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but it points to others more distant and more glorious still.
The education which is denounced, because wholly secular, requires some little notice. Does such exist in our country? Does that deserve this description, which is found associated with the most anti-evangelical communities? Is there the school in which is found no inspired verse? Is not morality infused into the reading-lesson and copy-book? If the infidel has his educational institution, it is, we know, for irreligion: we include it not in the defence: though, even in it, the probability is, that truth, sobriety, and kindness, will be inculcated.
The question has been violently agitated, Whether education can be properly scriptural, which only recognises selections from Scripture. We think it may be right to teach a part of Divine Revelation, when we are not suffered to teach the whole. We practically, where the entire volume is the reading book of the school, do very mainly use it in sections. None would wish it to be read indiscriminately and consecutively by children of all the classes and forms. Happy, at least, are they who are free to act in these choices for themselves! Nor are we disposed to offer one excuse for those who, in order to promote the most flattering schemes of universal education, enter into a compromise, the conditions of which shall be the employment of Scripture with a corrupt text and fraudulent translation!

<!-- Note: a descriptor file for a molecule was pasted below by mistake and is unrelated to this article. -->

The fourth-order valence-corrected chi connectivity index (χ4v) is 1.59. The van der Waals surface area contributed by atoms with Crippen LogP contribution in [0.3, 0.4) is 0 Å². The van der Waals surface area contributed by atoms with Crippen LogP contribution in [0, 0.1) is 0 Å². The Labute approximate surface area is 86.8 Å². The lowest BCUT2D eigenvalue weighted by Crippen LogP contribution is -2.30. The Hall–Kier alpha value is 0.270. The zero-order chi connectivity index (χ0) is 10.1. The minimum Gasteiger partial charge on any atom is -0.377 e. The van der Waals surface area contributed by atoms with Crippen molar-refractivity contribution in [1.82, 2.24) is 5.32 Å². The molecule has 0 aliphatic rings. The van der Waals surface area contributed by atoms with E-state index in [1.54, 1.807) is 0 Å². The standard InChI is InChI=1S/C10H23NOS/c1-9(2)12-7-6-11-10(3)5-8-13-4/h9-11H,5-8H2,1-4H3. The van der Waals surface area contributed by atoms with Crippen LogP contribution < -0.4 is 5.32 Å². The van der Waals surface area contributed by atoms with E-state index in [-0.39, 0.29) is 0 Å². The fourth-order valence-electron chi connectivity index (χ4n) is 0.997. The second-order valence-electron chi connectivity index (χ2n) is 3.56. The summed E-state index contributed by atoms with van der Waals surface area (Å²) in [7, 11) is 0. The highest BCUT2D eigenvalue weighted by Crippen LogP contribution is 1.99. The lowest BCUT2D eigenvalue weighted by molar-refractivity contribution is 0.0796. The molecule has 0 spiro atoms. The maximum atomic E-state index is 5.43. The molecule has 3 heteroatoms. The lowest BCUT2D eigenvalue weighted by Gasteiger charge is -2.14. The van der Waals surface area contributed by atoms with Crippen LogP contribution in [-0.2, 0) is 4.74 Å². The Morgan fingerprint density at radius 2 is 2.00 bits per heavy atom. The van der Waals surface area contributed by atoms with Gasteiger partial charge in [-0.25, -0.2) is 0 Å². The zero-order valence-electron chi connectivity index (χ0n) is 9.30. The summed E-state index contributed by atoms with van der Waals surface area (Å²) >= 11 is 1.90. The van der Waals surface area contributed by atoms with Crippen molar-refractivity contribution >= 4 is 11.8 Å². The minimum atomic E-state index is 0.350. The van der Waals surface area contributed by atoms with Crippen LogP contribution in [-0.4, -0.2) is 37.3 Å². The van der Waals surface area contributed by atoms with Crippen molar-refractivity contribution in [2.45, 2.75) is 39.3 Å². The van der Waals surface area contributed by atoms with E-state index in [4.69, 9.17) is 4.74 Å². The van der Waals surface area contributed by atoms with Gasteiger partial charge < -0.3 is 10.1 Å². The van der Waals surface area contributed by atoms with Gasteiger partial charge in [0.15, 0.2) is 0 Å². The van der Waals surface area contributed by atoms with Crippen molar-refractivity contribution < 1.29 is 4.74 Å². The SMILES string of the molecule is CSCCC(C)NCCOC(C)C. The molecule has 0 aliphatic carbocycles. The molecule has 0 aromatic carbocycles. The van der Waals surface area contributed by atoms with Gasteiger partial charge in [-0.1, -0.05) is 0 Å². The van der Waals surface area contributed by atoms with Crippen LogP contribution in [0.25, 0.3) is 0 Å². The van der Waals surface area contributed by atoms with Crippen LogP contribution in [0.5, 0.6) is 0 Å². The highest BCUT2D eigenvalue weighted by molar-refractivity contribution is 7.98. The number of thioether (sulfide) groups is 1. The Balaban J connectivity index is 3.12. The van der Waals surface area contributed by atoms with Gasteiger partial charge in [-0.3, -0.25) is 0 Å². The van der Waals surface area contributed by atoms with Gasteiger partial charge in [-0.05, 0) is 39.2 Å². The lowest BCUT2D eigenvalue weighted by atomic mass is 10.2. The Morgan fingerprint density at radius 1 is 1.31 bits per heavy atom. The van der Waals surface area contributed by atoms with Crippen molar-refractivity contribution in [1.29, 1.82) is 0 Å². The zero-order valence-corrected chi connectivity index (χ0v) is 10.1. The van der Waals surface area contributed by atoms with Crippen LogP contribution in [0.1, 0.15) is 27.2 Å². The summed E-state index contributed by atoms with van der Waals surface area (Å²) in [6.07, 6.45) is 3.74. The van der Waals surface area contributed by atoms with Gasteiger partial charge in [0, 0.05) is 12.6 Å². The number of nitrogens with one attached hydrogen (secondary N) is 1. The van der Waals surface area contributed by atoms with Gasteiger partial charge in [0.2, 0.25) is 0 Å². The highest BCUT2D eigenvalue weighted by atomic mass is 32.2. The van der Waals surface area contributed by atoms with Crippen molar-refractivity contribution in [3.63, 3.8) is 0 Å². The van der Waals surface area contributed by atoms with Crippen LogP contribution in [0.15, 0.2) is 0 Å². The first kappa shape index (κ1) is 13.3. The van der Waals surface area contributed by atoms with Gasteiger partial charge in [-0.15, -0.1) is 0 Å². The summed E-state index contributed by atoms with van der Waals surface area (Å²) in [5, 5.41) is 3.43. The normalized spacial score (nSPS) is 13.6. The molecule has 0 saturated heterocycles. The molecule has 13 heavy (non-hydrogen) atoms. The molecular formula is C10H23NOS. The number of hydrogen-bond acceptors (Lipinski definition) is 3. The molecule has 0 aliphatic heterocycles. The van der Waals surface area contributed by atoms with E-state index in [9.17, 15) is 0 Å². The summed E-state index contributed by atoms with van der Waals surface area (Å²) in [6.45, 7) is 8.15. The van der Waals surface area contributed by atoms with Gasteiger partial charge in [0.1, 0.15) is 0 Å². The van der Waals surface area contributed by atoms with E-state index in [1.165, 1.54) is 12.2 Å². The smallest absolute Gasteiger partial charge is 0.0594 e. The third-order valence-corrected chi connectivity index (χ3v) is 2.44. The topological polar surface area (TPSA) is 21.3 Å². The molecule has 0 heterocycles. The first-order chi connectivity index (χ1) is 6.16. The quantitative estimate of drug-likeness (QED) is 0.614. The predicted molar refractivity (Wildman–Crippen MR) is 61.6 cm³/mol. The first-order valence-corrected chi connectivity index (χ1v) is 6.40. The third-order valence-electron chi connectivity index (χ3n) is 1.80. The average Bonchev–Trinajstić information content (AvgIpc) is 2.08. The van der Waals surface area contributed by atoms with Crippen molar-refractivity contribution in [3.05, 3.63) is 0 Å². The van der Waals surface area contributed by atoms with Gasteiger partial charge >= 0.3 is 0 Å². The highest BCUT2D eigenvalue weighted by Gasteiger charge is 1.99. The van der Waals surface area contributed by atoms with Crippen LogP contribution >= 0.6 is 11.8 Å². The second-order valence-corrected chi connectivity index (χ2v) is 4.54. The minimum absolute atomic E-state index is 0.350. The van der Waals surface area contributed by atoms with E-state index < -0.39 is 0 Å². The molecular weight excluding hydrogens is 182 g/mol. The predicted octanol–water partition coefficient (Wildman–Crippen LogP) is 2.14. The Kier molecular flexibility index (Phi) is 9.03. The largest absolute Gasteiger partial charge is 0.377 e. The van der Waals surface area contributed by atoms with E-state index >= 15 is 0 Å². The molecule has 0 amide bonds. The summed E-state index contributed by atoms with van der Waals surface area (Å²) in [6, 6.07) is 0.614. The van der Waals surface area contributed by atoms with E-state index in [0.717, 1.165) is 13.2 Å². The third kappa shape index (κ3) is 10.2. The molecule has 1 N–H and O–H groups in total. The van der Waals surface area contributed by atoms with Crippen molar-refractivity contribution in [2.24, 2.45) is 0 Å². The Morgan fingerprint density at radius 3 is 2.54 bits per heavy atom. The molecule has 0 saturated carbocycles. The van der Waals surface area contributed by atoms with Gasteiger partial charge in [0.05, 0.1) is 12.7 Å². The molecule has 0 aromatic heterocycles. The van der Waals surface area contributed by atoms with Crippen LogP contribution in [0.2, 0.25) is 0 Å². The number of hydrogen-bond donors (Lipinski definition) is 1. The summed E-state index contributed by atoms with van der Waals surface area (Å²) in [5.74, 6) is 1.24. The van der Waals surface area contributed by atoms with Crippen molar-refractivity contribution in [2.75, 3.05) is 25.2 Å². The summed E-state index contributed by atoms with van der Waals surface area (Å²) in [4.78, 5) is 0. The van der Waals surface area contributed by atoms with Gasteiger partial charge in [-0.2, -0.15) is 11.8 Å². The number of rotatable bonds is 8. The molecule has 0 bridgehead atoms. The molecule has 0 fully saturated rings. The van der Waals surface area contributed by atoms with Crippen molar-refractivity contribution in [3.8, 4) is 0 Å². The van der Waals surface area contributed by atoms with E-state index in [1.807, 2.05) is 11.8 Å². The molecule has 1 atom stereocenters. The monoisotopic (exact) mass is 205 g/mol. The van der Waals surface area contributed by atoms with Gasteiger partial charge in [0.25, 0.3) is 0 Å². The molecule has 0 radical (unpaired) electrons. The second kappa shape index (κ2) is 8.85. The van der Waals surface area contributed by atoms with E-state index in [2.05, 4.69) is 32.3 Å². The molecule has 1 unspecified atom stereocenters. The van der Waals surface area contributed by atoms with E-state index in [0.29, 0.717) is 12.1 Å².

The necessity of Female education is unjustly overlooked in most of these general enquiries. But it is not, in any view, of inferior importance. The future mothers of a people are the best protectresses of a State from moral deterioration. Let them be trained as thinking beings. The female intellect only wants culture to establish its strict equality. But there are domestic virtues which specially adorn the sex. The house-wife is woman's proudest name. The home is her peculiar sphere. Honourable is her distaff: as honourable her careful management and thrift. It is plain for what sphere she should be instructed. Deeply is it to be deplored when the blooming girl is, by the calls of want, diverted from these duties. They should be early commenced, and as often as possible resumed. Then the regulations and arts of other employment may not be useless. They will supply the means of independence, if woman's common lot be not fulfilled. They will impress habits of self-denial and industry. They will afford an experience, whose fruits may be most wholesome, and which shall set homestead joys in the most enviable view. But they have too frequently a contrary influence. They bring many snares. Their principal evil, if it can be shown to be true, is a tendency to disqualify for the obligations of wedded life. To this we know there is ready answer: we doubt whether it be quite satisfactory. We cannot be forced from this conclusion, that there is no subject of education, so fitting, so deserving, so influential,